Think you know it all? Do your homework so you know enough

Publish Date: 
Jul 29, 2014
By Dave Koshollek

'TIS THE SEASON for new motorcycle releases and the accessories that accompany them. In that regard it doesn’t hurt to ask ourselves, “What do my customers expect me to know about the new products we sell?” I bet your answer to that is a somewhat sarcastic “Every freakin’ thing!” That’s impossible, so what’s reasonable and how should we prepare for the work and questions ahead?

Sure, the customers can read the ad copy in the catalog, but what they really want is the inside information from you, the expert.

If you’re working in service as an advisor or a technician, we can all agree that the first step is to become familiar with the changes in the new vehicles. Motorcycle manufacturers differ in how they distribute service information to the dealerships. If your brand is late to the party with service manuals and parts books, then at least review the setup, pre-delivery and inspection manual front to back, along with the owner’s manual.

Yes, I said the owner’s manual. It’s reasonable for customers to expect that we know what’s in their owner’s manual. Of special importance are the manufacturer warnings, instructions for new accessories such as an audio system or GPS unit, and information such as what’s performed in the first vehicle service and whether special lubricants or fluids must be used.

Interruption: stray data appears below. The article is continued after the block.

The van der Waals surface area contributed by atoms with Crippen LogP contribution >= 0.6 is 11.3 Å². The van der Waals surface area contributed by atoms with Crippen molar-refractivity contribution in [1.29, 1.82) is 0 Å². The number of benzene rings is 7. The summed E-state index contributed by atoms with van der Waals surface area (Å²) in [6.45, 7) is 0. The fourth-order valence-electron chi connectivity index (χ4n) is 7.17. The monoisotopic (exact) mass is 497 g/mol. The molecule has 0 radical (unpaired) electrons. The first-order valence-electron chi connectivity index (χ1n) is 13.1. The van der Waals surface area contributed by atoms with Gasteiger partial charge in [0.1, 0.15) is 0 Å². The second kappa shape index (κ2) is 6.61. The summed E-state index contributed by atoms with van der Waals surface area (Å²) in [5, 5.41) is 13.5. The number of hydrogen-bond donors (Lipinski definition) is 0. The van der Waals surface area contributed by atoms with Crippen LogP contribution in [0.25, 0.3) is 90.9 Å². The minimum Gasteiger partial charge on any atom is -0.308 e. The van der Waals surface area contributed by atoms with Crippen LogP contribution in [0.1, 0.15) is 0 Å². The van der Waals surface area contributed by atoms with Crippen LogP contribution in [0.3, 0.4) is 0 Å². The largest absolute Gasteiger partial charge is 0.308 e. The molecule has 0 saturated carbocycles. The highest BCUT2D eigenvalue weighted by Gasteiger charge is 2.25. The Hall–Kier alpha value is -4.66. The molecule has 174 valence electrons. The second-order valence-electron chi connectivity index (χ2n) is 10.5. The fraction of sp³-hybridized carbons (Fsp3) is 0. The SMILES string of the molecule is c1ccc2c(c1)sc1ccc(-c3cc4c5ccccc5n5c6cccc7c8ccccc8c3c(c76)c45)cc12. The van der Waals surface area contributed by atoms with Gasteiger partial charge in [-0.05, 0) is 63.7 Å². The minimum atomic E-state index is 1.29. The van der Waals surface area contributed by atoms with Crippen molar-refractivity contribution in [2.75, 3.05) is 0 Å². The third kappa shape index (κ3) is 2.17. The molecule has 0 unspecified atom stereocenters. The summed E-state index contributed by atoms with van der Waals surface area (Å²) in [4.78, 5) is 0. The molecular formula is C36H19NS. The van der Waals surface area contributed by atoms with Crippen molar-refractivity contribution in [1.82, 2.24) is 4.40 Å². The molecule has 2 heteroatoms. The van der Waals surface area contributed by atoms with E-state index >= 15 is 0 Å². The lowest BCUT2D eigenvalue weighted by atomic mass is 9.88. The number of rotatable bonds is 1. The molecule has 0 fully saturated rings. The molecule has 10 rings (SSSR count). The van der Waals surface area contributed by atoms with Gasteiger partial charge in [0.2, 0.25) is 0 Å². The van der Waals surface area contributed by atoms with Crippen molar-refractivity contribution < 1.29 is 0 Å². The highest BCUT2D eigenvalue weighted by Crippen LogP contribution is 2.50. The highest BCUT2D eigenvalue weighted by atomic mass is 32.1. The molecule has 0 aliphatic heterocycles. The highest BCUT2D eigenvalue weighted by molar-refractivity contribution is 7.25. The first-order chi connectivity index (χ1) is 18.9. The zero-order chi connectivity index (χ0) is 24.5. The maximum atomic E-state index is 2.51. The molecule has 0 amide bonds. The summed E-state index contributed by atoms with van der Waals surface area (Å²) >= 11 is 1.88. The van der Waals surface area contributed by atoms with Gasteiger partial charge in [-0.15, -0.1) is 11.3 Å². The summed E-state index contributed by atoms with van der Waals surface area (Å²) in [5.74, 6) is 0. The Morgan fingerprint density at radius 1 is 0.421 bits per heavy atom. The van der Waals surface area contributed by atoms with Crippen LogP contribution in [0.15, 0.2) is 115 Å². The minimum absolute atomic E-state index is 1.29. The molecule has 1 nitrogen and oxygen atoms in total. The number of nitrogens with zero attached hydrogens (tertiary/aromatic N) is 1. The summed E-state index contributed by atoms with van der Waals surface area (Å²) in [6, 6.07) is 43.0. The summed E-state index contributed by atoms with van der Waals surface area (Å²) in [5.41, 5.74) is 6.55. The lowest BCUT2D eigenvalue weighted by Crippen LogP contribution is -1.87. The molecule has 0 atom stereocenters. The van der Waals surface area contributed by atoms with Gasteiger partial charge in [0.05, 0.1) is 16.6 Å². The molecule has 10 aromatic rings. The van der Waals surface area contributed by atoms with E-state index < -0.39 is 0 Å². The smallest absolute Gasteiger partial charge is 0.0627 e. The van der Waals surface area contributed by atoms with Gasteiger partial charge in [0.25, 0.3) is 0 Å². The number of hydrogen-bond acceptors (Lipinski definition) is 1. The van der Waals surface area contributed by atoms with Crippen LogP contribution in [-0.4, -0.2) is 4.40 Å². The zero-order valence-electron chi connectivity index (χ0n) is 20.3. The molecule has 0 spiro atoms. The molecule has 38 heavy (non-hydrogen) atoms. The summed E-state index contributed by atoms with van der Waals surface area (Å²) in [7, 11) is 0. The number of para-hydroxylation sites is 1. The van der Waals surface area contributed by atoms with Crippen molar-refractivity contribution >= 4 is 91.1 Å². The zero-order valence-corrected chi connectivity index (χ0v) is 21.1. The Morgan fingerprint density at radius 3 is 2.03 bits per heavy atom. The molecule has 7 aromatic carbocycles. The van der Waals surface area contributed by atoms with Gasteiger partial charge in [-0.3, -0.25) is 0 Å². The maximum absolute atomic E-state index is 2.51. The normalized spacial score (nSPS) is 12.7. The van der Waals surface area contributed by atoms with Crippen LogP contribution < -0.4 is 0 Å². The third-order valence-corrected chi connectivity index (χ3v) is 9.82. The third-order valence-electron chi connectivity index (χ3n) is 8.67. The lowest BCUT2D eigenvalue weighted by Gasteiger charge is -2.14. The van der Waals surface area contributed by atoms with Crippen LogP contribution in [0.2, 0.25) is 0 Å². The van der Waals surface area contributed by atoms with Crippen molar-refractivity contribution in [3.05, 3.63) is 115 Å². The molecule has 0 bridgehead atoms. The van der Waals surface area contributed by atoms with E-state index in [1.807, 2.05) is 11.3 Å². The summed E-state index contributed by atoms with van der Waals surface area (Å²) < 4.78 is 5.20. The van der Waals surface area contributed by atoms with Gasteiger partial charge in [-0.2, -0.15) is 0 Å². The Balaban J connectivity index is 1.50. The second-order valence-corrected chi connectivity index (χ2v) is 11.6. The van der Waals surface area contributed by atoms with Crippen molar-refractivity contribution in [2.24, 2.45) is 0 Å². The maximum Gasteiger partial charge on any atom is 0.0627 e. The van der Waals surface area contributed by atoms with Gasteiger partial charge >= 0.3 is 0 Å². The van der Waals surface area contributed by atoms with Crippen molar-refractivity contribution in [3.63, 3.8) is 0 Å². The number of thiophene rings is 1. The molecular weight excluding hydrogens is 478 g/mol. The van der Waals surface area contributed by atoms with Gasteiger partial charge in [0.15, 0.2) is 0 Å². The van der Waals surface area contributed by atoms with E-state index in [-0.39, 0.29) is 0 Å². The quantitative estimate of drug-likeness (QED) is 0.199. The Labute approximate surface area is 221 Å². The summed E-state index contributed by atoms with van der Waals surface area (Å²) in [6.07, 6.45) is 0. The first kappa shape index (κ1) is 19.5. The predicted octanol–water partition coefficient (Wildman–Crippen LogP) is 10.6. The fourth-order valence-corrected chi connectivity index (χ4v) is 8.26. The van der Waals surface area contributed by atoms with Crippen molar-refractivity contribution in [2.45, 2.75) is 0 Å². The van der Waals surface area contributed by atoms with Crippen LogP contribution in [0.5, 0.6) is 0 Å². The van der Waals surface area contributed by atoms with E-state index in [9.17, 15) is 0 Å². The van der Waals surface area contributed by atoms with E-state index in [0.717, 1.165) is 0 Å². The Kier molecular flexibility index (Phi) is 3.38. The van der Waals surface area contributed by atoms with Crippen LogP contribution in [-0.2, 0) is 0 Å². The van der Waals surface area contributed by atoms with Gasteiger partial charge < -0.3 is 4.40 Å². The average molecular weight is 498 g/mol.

As far as product information about the new accessories, it’s as simple as reviewing the new accessory catalog and identifying the accessories that are different from last year. Hopefully the catalog publisher notes the “new” accessories in some manner. I know Harley-Davidson does, and that makes it much easier to focus my attention on the few hundred new accessories in the mix of more than 6,000 accessories in their big catalog.

Now that you’ve identified which accessories are new, get up to speed on the 20 percent of information that 80 percent of our customers expect us to know.

A common customer question is, “Does it fit mine?” So get comfortable with the accessory’s fitment by brand, year and model, and know whether there could be a conflict with other accessories.

Sure, the customer can read the ad copy in the catalog, but what they really want is the inside information from you, the expert. To start, decipher the marketing verbiage and deliver, in your own words, two to three features and benefits that tell the story of what the product does, what makes it unique or better, and why this product is good for the customer.

Continued